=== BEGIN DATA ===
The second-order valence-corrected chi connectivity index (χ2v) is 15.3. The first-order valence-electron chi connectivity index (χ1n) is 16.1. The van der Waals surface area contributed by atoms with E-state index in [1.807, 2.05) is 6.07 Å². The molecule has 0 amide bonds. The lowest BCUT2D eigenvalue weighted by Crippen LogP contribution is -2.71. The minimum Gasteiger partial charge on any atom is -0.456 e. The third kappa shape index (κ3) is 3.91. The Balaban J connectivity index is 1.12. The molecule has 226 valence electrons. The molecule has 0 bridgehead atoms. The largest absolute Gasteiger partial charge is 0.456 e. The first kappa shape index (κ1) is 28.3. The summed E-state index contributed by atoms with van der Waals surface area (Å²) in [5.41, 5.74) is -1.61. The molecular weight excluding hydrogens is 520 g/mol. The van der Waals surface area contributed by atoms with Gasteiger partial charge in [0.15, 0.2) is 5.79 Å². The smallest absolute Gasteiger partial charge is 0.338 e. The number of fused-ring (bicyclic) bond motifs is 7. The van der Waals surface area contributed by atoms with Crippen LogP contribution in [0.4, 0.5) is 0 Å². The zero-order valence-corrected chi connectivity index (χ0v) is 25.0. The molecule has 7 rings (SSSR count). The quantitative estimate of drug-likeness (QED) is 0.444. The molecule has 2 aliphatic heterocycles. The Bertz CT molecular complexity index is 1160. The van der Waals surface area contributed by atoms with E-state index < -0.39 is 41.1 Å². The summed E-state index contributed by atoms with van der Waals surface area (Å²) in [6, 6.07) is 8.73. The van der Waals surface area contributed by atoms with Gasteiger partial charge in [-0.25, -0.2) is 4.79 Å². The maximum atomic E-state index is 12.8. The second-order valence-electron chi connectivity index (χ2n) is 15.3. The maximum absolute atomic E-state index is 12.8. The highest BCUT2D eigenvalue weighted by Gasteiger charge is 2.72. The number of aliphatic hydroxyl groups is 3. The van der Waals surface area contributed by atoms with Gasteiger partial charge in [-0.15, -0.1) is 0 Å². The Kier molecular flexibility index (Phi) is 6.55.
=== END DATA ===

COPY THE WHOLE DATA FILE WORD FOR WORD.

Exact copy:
The second-order valence-corrected chi connectivity index (χ2v) is 15.3. The first-order valence-electron chi connectivity index (χ1n) is 16.1. The van der Waals surface area contributed by atoms with E-state index in [1.807, 2.05) is 6.07 Å². The molecule has 0 amide bonds. The lowest BCUT2D eigenvalue weighted by Crippen LogP contribution is -2.71. The minimum Gasteiger partial charge on any atom is -0.456 e. The third kappa shape index (κ3) is 3.91. The Balaban J connectivity index is 1.12. The molecule has 226 valence electrons. The molecule has 0 bridgehead atoms. The largest absolute Gasteiger partial charge is 0.456 e. The first kappa shape index (κ1) is 28.3. The summed E-state index contributed by atoms with van der Waals surface area (Å²) in [5.41, 5.74) is -1.61. The molecular weight excluding hydrogens is 520 g/mol. The van der Waals surface area contributed by atoms with Gasteiger partial charge in [0.15, 0.2) is 5.79 Å². The smallest absolute Gasteiger partial charge is 0.338 e. The number of fused-ring (bicyclic) bond motifs is 7. The van der Waals surface area contributed by atoms with Crippen LogP contribution in [0.4, 0.5) is 0 Å². The zero-order valence-corrected chi connectivity index (χ0v) is 25.0. The molecule has 7 rings (SSSR count). The quantitative estimate of drug-likeness (QED) is 0.444. The molecule has 2 aliphatic heterocycles. The Bertz CT molecular complexity index is 1160. The van der Waals surface area contributed by atoms with E-state index < -0.39 is 41.1 Å². The summed E-state index contributed by atoms with van der Waals surface area (Å²) in [6, 6.07) is 8.73. The van der Waals surface area contributed by atoms with Gasteiger partial charge in [-0.25, -0.2) is 4.79 Å². The maximum atomic E-state index is 12.8. The second-order valence-electron chi connectivity index (χ2n) is 15.3. The maximum absolute atomic E-state index is 12.8. The highest BCUT2D eigenvalue weighted by Gasteiger charge is 2.72. The number of aliphatic hydroxyl groups is 3. The van der Waals surface area contributed by atoms with Gasteiger partial charge in [-0.15, -0.1) is 0 Å². The Kier molecular flexibility index (Phi) is 6.55.